Screenwriter Tony Gilroy’s directorial debut, Michael Clayton , earned seven Oscar nominations and vaulted him to the A-list of new directors to watch. With Duplicity, Gilroy shifts from legal drama to romantic-comedy intrigue. The movie stars Julia Roberts and Clive Owen as corporate espionage experts playing both ends against the middle — and possibly against each other.
Q. Did Clayton‘s Oscar buzz help get the ball rolling for Duplicity ?
A. I wrote it about six or seven years ago — before Michael Clayton. We certainly didn’t anticipate what happened awards-wise and all that stuff; there was no presumption. But I had enough to go on that people thought I could direct a movie. The problem was, how were we going to cast it?
Q. So how did you?
A. George Clooney introduced me to Clive Owen. He said, “You should get Clive to do Duplicity; nobody knows how funny he is.” I didn’t just think he was good [for the role] — I thought he was absolutely perfect. The next thing became, “How do we get Julia Roberts?”
Q. What’s interesting about Duplicity is that you show different sides of these characters who could have just been con caper clichés.
A. With Clive, I never had to worry about giving him a bag of cool in this movie. There are some actors who’d be insecure to the point where they wouldn’t want to do or go through some of the things he does in the movie. I never had to butch him up; he came with so much tough guy, he comes with so much cool … With Julia, I knew [how] smart and sophisticated and sexy she was. I also knew that if I could wrap all that up with all this complexity and scoundrel-ness — and she knew this as well — there would always be an emotional center for her. That’s really important, so that it just doesn’t turn into a game.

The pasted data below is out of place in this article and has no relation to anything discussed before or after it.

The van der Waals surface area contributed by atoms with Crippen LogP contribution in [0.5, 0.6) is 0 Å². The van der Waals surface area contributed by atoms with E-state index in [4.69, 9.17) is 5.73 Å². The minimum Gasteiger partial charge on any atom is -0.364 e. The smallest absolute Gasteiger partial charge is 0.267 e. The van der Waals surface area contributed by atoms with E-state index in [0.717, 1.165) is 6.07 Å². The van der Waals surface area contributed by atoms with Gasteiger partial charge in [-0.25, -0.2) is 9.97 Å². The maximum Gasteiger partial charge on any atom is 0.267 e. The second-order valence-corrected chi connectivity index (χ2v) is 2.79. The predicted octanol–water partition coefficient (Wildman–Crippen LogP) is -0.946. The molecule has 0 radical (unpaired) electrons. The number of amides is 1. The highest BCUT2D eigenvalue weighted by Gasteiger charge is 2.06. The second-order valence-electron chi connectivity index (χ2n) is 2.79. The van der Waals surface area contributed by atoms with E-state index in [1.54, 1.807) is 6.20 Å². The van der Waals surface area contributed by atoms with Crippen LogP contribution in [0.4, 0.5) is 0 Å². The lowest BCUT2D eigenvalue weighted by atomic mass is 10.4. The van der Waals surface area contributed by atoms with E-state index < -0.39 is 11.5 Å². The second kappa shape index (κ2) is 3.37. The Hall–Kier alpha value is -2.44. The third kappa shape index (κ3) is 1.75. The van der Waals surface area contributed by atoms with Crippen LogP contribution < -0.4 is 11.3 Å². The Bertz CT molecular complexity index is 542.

Q. Watching Duplicity, I was taken back to movies like The Thomas Crown Affair and The Sting. What movies influenced you?
A. Definitely we looked at Thomas Crown a lot. There are all kinds of wacky con game movies. This movie called Dollars , which you might remember — Warren Beatty and Goldie Hawn — was a very cool movie. And there are movies you watch for their look. I watched Tootsie a lot.
Q. It’s a great New York film…
A. Yeah, but there’s a lesson that came out of it. I’m supposed to do this comedy, and I’m really nervous about it and [Sydney Pollack] gave me a real big lesson — he had panicked before he shot Tootsie, panicked at what he perceived to be his inability to be funny, and almost called Tootsie off at the last minute. Finally he went in to start shooting and said, “I’m just going to shoot it like it’s Chekov. I’m going to shoot it like it’s the most serious thing ever.” I think there’s a great tradition in that: If you watch the war room scene in Dr. Strangelove , it’s dead serious every minute. It’s just that what people are saying and the things that they think and want are extreme.
Q. A film like this is pretty meticulously timed. Was there any room for the actors to riff?
A. It’s not the kind of thing that lends itself to big improv. But if I smell that somebody has a good idea, I’ll chase it down — sometimes it works and sometimes it doesn’t. The place that you’re really looking for people to shake it up is energy-wise; you bring in Paul Giamatti, and how could you anticipate his part being played that way? [Laughs] I couldn’t.
Q. What’s next for you?
A. It’ll be two years in August since I’ve had any kind of break at all, so I think it’s probably prudent to take some sort of breath. Also, I don’t know culturally where we are right now; I don’t know where the audience is right now. I think it’s a bizarre transitional period.
Q. How did you feel when you heard they were moving forward on the Bourne films without you?
A. I turned in my draft for the third one the week that we went in to start prepping Clayton, and I kind of said everything I wanted to say in that [series]. “Go with God” is my feeling; I have no emotional pain attached to that at all.Read More